FREDERICK C. DAVIS
ROBERT M. McBRIDE & COMPANY
Copyright, 1921, 1922
Copyright, 1922, by
Robert M. McBride & Co.
Printed in the
United States of America
A WORD BEFORE
The demand of publishers for good pictures is increasing. Editors are eager to use the best photographs that may be obtained. They draw no distinction between the work of the amateur and that of the professional photographer. If a photograph meets their requirements, they buy it and care little whence it comes. The opportunity to sell good pictures has never been better than it is to-day.
To give accurate and helpful information with regard to making the camera a profitable investment is the purpose of this book.
Frederick C. Davis is well-known to readers of photographic magazines, and is a practical photographer in addition to being a successful and experienced professional writer. Mr. Davis has written this monograph in a non-technical style that will entertain the reader and encourage him to make the most of photography.
This little book is a practical, up-to-the-minute answer to the question: "How can I make my camera-work profitable?"
A. H. Beardsley,
Publisher, Photo-Era Magazine.
||A Word Before
||What It's All About
||The Tools of the Trade
||What to Photograph
||What Not to Photograph
||Size, Shape and Form
||Where to Sell
||A Survey of Markets
||Shipping the Product to Market
||The Prices Paid
||Prints for Advertising
||Copyrights and Other Rights
||Illustrated Special Articles
||The High Road
MAKING YOUR CAMERA PAY
WHAT IT'S ALL ABOUT
Whence come the thousands of photographs used every month by newspapers and magazines?
More than that, whence do the photographs come which are used by makers of calendars, postcards, for advertisements, and for illustrating books, stories and articles?
At first thought, the answer is, "From professional photographers and publisher-photo-services." But professional photographers do not produce one-third of the photographs used, and publisher-photo-services are supplied by that same large number of camerists that supply publications with most of their prints.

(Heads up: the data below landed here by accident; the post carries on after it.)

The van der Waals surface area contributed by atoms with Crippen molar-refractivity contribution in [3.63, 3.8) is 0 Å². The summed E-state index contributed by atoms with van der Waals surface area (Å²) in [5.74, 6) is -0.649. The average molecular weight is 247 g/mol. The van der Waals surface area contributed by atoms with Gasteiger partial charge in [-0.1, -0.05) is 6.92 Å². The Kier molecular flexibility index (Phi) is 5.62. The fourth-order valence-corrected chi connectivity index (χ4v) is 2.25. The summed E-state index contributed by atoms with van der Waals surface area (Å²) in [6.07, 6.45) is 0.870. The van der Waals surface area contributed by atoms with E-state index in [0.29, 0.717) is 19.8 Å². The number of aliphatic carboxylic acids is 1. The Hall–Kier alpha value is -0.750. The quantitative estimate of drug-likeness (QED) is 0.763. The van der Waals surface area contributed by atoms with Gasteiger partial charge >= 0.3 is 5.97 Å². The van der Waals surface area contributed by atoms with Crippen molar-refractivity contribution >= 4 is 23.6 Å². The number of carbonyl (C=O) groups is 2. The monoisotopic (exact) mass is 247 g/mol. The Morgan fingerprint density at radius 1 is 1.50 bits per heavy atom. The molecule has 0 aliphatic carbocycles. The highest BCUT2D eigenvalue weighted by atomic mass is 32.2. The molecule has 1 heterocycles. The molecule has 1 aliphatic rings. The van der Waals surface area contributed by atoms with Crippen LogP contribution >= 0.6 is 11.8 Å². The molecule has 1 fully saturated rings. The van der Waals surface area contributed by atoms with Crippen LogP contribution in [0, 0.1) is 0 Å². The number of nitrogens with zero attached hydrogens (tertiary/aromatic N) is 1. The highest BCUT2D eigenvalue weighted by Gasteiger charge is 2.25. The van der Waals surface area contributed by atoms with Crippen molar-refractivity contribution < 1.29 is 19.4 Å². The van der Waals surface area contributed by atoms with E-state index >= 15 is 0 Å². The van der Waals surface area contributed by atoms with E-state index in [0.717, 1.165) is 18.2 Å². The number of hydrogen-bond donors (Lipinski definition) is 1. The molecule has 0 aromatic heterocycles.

No one can deny that the greatest number of prints published are bought from amateur photographers in towns no larger than the average, and sometimes smaller.
The camerist does not have to get in an air-ship and fly to Africa in order to produce photographs that will sell. Read what Waldon Fawcett says, himself a success at selling his photographs:
"The photographer is apt to think that all his ambitions would be realised if only he could journey to foreign shores or to distant corners of our country; or if he could attend the spectacular events that focus the attention of the world now and then. This is a delusion. The real triumph is that of the photographer who utilises the material ready at hand in his own district, be it large or small."
And more, a person does not have to be an expert photographer in order to succeed at the work. Here is what one prominent writer says about it:
"The requirements of the field are well within the capabilities of even the beginner in photography, viz.; the ability to make good negatives and